Australia's dingo is a unique species, not a kind of wild dog as previously believed, according to a new study that definitively classifies the country's largest land predator.
The research by Australian scientists, published in the Journal ofZoology, resurrected the species name Canis dingo, first adopted in 1793 by Friedrich Meyer, a German naturalist.
Dingoes were introduced to Australia around 3,000 to 5,000 years ago, with genetic evidence suggesting they originated from East Asian domestic dogs. They bred in isolation until the arrival of dogs accompanying European settlers from 1788.
Distinguishing pure dingoes from those mixed with feral dogs is an important issue as some parts of Australia support the conservation of dingoes but the extermination of "dingo dogs" that are seen as pests by farmers because they kill livestock.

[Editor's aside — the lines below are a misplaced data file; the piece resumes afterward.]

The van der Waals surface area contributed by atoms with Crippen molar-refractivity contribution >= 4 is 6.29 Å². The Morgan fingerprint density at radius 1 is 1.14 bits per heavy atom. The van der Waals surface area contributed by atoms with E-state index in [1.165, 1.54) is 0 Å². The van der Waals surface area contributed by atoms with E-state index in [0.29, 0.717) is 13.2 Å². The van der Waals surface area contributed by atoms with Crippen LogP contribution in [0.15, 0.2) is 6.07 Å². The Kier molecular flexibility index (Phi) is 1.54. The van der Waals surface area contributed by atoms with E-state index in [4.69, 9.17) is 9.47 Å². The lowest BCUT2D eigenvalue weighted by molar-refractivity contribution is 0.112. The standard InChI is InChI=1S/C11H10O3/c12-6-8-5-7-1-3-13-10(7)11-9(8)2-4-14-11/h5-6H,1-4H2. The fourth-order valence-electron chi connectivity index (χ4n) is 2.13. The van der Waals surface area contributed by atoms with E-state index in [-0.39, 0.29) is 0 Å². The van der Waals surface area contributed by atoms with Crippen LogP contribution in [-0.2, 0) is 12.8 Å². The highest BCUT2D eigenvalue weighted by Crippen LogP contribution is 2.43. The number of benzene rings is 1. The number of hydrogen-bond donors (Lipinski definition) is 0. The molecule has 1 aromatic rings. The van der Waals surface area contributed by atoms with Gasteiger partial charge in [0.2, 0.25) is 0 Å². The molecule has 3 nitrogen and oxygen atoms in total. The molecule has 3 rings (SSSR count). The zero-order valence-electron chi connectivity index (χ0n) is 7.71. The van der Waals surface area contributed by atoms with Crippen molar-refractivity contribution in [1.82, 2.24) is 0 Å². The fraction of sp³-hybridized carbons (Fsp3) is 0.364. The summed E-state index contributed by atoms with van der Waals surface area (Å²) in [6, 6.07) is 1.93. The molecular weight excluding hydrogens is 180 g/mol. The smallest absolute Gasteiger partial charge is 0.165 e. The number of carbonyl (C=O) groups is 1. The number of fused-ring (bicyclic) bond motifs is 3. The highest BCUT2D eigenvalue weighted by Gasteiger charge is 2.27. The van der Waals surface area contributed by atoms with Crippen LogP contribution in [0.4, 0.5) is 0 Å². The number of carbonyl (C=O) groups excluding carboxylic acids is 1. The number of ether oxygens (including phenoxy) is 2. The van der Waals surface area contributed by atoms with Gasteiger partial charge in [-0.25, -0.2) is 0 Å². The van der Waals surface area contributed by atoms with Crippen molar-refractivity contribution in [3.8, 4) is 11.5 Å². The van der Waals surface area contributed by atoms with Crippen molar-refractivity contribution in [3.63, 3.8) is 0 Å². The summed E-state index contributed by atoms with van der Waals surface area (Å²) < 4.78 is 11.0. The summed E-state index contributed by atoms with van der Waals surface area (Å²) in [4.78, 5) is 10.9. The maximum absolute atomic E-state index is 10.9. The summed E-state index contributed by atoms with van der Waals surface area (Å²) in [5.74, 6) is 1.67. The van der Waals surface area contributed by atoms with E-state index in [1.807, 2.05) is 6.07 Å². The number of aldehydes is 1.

Dingo behavior was at the center of one of Australia's longest-lived legal mysteries, resolved in 2012 by a coroner's finding that one of the animals had carried off an infant, Azaria Chamberlain, from a tent in the outback in 1980.
The body was never found and although her parents always maintained she had been taken by a dingo, the mother was jailed for three years while the father received a suspended sentence as an accessory. Both were later cleared.
Dingoes play a vital role by regulating populations of animals such as kangaroos, wallabies and invasive red foxes. The scientists hope a better understanding of dingo numbers based on the clearer identification will help determine their place in biodiversity.